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Case #

Status:

Type: APM as a Service

Old Article ID: 4360

Old Article Type: howto

 

Information:

Detail the contextual information specific to the issue; i.e. Product, Version, Agent, System, etc.

  • Windows Recorder

 

Describe the problem, from the user perspective

Many customers may have questions about the browser cache :

  • Does the Browser Agent clear the browser cache after each test run?
  • Can I create a test that uses the browser cache?
  • How can I refresh the web page in a test?
  • What is the Repeat Visitor function in the Windows Recorder?

Clearly list the Steps to resolve the issue

When a test runs in the Synthetic Classic Portal, the browser cache is cleared after each test run.

To create a test that uses the browser cache, first consider how the cache is used:

Generally, browsers create a cache of the web pages you visit to load the page faster for subsequent visits to the page. But whether a browser uses the cache depends on the user's actions and the cache control HTTP headers.

To create a test that uses the cache or refreshes the target page, there are three possibilities:

  • Visit the same page twice, the second time retrieving the page from the browser cache, and get the result of the second visit.
  • Emulate pressing F5 to refresh the page.
  • Emulate pressing Ctrl+F5 to refresh the page.

Each of these scenarios can be triggered by a JavaScript function in a Recorder script. The following table lists the keyboard action and equivalent JavaScript function for them:

Browser ActionKeyboard ActionJavaScript
Re-visit the pageAccess the same URL againlocation.replace(location.href)
RefreshPress F5location.reload(false)
Force RefreshPress Ctrl+F5location.reload(true)

In Internet Explorer, Firefox, and Chrome, the page is cached when you first visit a web page. Then:

  • If you re-visit the page, the browser reads the cache first, and then sends the requests only to those objects that don't have an Expire header or that have an Expire header but are expired.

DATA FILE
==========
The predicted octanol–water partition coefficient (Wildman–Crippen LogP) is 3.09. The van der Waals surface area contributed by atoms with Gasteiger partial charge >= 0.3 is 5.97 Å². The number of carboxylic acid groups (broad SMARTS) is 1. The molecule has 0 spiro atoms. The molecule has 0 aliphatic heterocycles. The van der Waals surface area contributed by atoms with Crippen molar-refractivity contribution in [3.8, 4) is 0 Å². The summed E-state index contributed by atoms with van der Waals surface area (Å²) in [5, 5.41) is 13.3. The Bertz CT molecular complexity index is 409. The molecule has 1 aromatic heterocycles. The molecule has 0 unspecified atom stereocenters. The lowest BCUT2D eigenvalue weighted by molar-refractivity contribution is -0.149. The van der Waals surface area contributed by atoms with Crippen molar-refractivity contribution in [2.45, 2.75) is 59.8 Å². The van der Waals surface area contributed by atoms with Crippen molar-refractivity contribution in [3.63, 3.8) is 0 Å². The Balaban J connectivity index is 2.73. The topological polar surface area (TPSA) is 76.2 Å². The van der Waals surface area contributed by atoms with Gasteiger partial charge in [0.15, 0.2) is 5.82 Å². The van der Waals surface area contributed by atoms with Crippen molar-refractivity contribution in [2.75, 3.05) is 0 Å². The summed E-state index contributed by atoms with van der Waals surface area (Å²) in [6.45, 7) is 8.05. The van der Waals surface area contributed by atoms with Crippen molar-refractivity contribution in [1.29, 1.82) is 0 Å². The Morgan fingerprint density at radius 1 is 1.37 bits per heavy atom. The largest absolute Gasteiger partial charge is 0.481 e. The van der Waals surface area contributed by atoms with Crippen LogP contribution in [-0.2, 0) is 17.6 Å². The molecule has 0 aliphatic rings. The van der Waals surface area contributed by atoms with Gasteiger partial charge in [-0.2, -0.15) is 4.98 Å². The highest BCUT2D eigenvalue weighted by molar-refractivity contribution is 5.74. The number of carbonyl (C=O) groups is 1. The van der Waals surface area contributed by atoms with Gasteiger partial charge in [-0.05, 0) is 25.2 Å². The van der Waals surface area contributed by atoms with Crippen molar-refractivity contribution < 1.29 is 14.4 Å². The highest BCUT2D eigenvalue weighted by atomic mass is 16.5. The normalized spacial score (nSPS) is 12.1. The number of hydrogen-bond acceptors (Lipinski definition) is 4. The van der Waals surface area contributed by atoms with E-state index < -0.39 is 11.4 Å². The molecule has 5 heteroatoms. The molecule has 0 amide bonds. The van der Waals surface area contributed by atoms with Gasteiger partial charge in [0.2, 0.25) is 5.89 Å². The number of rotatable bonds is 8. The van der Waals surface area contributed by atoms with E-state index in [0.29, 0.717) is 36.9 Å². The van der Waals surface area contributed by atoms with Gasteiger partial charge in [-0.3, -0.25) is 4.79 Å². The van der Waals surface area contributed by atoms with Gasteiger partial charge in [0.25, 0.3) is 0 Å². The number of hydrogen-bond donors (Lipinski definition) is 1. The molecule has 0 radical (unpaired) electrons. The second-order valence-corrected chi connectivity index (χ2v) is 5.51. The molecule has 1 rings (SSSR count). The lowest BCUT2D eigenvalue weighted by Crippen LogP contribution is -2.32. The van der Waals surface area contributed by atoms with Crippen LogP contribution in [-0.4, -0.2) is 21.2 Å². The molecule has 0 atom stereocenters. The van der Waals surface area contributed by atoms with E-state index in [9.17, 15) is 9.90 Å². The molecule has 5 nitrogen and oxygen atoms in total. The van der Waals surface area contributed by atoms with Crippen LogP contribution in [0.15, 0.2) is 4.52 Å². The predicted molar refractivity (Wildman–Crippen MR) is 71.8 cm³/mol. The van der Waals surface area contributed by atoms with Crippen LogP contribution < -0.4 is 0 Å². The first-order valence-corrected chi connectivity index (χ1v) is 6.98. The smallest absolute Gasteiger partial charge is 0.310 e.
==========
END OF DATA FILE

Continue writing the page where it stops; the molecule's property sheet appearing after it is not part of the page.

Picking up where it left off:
• If you refresh this page with F5, the browser sends a request to all objects, but adds additional HTTP headers (such as If-Modified-Since) to check with the server to see if the object has expired. If the object has not been changed on the server side, the server replies with the response code 304: not modified.
  • If you force-refresh the page with Ctrl + F5, the browser sends requests to all objects, with some additional HTTP headers (such as Cache-Control: no-cache), ignoring the local cache. Therefore, every object is loaded again.

This table summarizes browsers behaviors:

Action NameSend request to all HTTP objectsIE additional headerFirefox additional header
Re-visitNo*--
RefreshYesIf-Modified-Since:XXXX**If-Modified-Since:XXXX**
Cache-Control: max-age=0
Force RefreshYesCache-Control: no-cacheCache-Control: no-cache
Pragma: no-cache

* The browser will read the cache, then only send requests to those objects that don't t have an Expire header or that have an Expire header but have expired.
** The XXXX in If-Modified-Since:XXXX means the expiration time of the cache content.

The attached scripts Re-Visit.gsl,F5-Refresh.gsl and CtrlF5-Refresh.gsl demonstrate how the local cache works and how to create a script with a local cache. Since the Browser Agent agent cleans the cache after each test run, the script needs to load the same page in Step 1 to generate the cache. That means you cannot create a one-step test to see the result for re-visit, refresh or force refresh.

Repeat Visitor

The Repeat Visitor feature in the Windows Recorder is a solution for Re-visit. This feature is only available for the IE Agent. If you enable Repeat Visitor, it runs the same test twice in the same browser window, using the cached page for the second run; only the response time data for the second run is stored in the Synthetic Classic database.